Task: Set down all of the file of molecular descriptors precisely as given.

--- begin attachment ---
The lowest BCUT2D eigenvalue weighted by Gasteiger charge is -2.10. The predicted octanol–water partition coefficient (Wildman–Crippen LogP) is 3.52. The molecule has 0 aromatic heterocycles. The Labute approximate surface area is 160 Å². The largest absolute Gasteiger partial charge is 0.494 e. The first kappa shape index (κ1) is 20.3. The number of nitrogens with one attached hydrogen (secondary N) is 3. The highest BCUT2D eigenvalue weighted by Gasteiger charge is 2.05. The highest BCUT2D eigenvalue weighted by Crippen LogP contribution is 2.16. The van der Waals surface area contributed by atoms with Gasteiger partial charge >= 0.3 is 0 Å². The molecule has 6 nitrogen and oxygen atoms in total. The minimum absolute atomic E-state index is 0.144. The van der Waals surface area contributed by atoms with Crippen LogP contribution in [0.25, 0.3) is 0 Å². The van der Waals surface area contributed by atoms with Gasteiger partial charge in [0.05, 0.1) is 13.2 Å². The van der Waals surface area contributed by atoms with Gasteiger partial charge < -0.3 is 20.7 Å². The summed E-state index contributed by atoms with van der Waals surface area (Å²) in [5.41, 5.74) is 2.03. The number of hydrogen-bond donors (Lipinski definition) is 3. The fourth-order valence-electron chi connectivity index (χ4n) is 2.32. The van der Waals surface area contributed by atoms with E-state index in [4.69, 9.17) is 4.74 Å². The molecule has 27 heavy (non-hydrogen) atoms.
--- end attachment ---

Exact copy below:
The lowest BCUT2D eigenvalue weighted by Gasteiger charge is -2.10. The predicted octanol–water partition coefficient (Wildman–Crippen LogP) is 3.52. The molecule has 0 aromatic heterocycles. The Labute approximate surface area is 160 Å². The largest absolute Gasteiger partial charge is 0.494 e. The first kappa shape index (κ1) is 20.3. The number of nitrogens with one attached hydrogen (secondary N) is 3. The highest BCUT2D eigenvalue weighted by Gasteiger charge is 2.05. The highest BCUT2D eigenvalue weighted by Crippen LogP contribution is 2.16. The van der Waals surface area contributed by atoms with Gasteiger partial charge >= 0.3 is 0 Å². The molecule has 6 nitrogen and oxygen atoms in total. The minimum absolute atomic E-state index is 0.144. The van der Waals surface area contributed by atoms with Crippen LogP contribution in [0.25, 0.3) is 0 Å². The van der Waals surface area contributed by atoms with Gasteiger partial charge in [0.05, 0.1) is 13.2 Å². The van der Waals surface area contributed by atoms with Gasteiger partial charge < -0.3 is 20.7 Å². The summed E-state index contributed by atoms with van der Waals surface area (Å²) in [5.41, 5.74) is 2.03. The number of hydrogen-bond donors (Lipinski definition) is 3. The fourth-order valence-electron chi connectivity index (χ4n) is 2.32. The van der Waals surface area contributed by atoms with E-state index in [4.69, 9.17) is 4.74 Å². The molecule has 27 heavy (non-hydrogen) atoms.